claims is essentially Fig. 8 , which is based on ref. 37 but is generally attributed to ref. 38. What is shown in this figure is the meridional distribution of surface temperature for various past climates scaled by the change in global mean temperature. The fact that temperatures so scaled seem to lie on a single curve has led to the conclusion that mean temperature determines the meridional distribution uniquely. However, the “universality” of the relation is almost certainly an artifact of the fact that equatorial temperature changes are, according to this curve, very small. Thus, climate changes involving primarily changes in the equator-to-pole temperature difference will inevitably scale approximately with the mean temperature, since changes in the mean temperature are simply a residual of the changes in the equator-to-pole temperature when equatorial temperatures are approximately fixed. If, as suggested by GCM results in Fig. 6 , equatorial temperature changes are not much smaller than extratropical changes, then the “universality” of the curve in Fig. 8 would disappear. In either case, we no longer have any direct relation between global mean temperature and overall climate. This is consistent with the fact that we have no convincing mechanism whereby changes in mean temperature automatically determine the changes in meridional heat flux. At the same time, we do have mechanisms for changing the meridional heat flux even in the absence of changes in the mean external radiative forcing ( 32 ). In view of the above, there appears to be little reason to assume the modest changes in mean temperature that are claimed for increased CO2 will automatically be associated with major global climate change. Similarly, there is no reason to suppose that a climate insensitive to changing CO2 cannot, nonetheless, undergo profound climate change.
The brief conclusion of this paper is that current GCMs are inadequate for the purpose of convincingly determining whether the small changes in TOA flux associated with an increase in CO2 are capable of producing significant climate change. However, we may not be dependent on uncertain models to ascertain climate sensitivity. Observations can potentially directly and indirectly be used to evaluate climate sensitivity to forcing of the sort produced by increasing CO2 even without improved GCMs. The observations needed for direct assessment are, indeed, observations that we are currently capable of making, and it is possible that the necessary observations may already be in hand, though the accuracy requirements may be greater than current data provide. Still, the importance of the question suggests that such avenues be adequately explored. Since the feedbacks involved in climate sensitivity are atmospheric, they are associated with short time scales. Oceanic delays are irrelevant, since observed surface temperatures are forcing the flux changes we are concerned with. The needed length of record must be determined empirically. Indirect estimates, based on response to volcanos, suggest sensitivity may be as small as 0.3–0.5°C for a doubling of CO2, which is well within the range of natural variability. This is not to suggest that such change cannot be detected; rather, it is a statement that the anticipated change is well within the range of what the earth regularly deals with. It is further noted that the common assertion that even small changes in mean temperature can lead to major changes in climate distribution is ill-founded and, likely, wrong.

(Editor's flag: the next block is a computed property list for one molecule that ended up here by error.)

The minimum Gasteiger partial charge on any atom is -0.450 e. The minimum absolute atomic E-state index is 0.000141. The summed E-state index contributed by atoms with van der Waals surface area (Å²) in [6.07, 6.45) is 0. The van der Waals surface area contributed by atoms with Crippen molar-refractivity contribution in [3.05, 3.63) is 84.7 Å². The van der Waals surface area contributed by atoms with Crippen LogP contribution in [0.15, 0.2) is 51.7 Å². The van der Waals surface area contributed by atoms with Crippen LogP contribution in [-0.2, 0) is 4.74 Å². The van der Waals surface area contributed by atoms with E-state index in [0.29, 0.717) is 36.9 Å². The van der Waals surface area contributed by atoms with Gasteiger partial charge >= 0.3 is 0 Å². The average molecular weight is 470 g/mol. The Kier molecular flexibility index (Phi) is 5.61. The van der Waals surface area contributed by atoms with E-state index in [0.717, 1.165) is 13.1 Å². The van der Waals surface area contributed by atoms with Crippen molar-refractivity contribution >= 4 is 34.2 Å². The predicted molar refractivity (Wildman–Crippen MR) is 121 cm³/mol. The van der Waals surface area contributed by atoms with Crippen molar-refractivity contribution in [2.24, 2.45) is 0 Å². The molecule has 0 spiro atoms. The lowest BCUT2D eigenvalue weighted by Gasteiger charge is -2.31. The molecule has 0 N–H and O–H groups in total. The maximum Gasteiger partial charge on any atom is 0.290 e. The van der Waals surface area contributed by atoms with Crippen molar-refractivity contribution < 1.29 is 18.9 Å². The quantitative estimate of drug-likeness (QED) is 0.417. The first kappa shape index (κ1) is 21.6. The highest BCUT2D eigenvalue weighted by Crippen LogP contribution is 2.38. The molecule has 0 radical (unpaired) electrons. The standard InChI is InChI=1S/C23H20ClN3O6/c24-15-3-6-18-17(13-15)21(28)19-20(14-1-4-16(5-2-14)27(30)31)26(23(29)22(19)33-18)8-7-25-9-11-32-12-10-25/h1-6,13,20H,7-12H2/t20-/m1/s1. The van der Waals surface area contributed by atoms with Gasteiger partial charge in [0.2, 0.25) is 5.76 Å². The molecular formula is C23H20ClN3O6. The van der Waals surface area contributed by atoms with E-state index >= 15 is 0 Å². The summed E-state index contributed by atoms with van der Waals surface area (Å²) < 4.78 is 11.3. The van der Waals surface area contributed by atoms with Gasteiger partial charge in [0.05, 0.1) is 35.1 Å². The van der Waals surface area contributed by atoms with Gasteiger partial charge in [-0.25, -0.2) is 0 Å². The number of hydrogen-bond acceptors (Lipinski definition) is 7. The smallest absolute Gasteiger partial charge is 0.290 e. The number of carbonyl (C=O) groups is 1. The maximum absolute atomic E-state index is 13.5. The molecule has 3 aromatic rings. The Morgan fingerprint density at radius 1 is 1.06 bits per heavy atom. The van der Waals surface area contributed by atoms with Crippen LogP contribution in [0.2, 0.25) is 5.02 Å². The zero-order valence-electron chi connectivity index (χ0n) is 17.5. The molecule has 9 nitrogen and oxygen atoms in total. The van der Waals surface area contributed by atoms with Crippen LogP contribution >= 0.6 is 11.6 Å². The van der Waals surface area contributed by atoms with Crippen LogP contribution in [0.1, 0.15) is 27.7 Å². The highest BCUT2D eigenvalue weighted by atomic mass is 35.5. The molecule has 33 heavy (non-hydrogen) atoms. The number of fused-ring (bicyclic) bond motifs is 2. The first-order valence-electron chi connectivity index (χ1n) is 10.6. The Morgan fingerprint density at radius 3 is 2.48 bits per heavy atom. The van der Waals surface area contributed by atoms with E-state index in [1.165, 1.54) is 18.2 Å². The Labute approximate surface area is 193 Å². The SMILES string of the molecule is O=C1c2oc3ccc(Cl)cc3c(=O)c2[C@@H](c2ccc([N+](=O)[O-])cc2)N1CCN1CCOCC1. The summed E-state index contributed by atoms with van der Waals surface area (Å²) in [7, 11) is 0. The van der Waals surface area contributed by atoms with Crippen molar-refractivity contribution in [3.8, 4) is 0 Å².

Work reported here was done cooperatively with E. Schneider, C. Giannitsis, and D. Kirk-Davidoff. This work was supported by Grant 914441-ATM from the National Science Foundation and Grant NAGW 525 from the National Aeronautics and Space Administration. Ten percent of this research was funded by the U.S. Department of Energy’s National Institute of Global Environmental Change (NIGEC) through the NIGEC Northeast Regional Center at Harvard University (Department of Energy Cooperative Agreement DEFC03–90ER61010) and through the Computer Hardware, Advanced Mathematics and Model Physics program. Financial support does not constitute an endorsement by the Department of Energy of the views expressed in this article.
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